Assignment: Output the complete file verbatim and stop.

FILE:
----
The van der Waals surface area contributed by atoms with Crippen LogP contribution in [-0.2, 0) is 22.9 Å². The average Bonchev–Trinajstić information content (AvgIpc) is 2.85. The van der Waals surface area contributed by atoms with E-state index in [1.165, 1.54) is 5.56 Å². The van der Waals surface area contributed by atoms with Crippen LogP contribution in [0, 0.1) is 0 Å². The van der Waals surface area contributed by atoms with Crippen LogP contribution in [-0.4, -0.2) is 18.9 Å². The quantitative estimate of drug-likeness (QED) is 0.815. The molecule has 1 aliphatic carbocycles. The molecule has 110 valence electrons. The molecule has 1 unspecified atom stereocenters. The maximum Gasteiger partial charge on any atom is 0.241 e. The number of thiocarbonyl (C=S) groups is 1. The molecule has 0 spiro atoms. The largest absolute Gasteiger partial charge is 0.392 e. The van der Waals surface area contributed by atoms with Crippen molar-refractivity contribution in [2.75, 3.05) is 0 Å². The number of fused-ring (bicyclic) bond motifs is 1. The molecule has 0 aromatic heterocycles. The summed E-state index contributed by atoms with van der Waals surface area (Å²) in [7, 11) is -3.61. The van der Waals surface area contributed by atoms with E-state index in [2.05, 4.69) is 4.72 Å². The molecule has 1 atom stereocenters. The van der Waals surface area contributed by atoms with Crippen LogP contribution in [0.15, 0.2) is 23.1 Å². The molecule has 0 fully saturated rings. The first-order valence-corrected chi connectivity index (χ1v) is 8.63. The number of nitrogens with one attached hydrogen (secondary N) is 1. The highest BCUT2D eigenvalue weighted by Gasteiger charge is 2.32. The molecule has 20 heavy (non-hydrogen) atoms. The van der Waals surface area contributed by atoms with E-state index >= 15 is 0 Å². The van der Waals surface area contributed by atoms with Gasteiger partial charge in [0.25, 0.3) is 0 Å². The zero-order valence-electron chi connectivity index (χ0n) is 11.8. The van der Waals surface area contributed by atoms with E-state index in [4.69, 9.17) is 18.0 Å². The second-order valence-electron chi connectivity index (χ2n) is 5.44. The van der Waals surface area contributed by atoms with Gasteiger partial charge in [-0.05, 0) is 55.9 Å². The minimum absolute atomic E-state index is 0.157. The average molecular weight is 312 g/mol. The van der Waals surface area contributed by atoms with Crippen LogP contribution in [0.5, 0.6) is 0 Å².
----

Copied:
The van der Waals surface area contributed by atoms with Crippen LogP contribution in [-0.2, 0) is 22.9 Å². The average Bonchev–Trinajstić information content (AvgIpc) is 2.85. The van der Waals surface area contributed by atoms with E-state index in [1.165, 1.54) is 5.56 Å². The van der Waals surface area contributed by atoms with Crippen LogP contribution in [0, 0.1) is 0 Å². The van der Waals surface area contributed by atoms with Crippen LogP contribution in [-0.4, -0.2) is 18.9 Å². The quantitative estimate of drug-likeness (QED) is 0.815. The molecule has 1 aliphatic carbocycles. The molecule has 110 valence electrons. The molecule has 1 unspecified atom stereocenters. The maximum Gasteiger partial charge on any atom is 0.241 e. The number of thiocarbonyl (C=S) groups is 1. The molecule has 0 spiro atoms. The largest absolute Gasteiger partial charge is 0.392 e. The van der Waals surface area contributed by atoms with Crippen molar-refractivity contribution in [2.75, 3.05) is 0 Å². The number of fused-ring (bicyclic) bond motifs is 1. The molecule has 0 aromatic heterocycles. The summed E-state index contributed by atoms with van der Waals surface area (Å²) in [7, 11) is -3.61. The van der Waals surface area contributed by atoms with E-state index in [2.05, 4.69) is 4.72 Å². The molecule has 1 atom stereocenters. The van der Waals surface area contributed by atoms with Crippen LogP contribution in [0.15, 0.2) is 23.1 Å². The molecule has 0 fully saturated rings. The first-order valence-corrected chi connectivity index (χ1v) is 8.63. The number of nitrogens with one attached hydrogen (secondary N) is 1. The highest BCUT2D eigenvalue weighted by Gasteiger charge is 2.32. The molecule has 20 heavy (non-hydrogen) atoms. The van der Waals surface area contributed by atoms with E-state index >= 15 is 0 Å². The van der Waals surface area contributed by atoms with Gasteiger partial charge in [0.25, 0.3) is 0 Å². The zero-order valence-electron chi connectivity index (χ0n) is 11.8. The van der Waals surface area contributed by atoms with E-state index in [4.69, 9.17) is 18.0 Å². The second-order valence-electron chi connectivity index (χ2n) is 5.44. The van der Waals surface area contributed by atoms with Gasteiger partial charge in [-0.05, 0) is 55.9 Å². The minimum absolute atomic E-state index is 0.157. The average molecular weight is 312 g/mol. The van der Waals surface area contributed by atoms with Crippen LogP contribution in [0.5, 0.6) is 0 Å².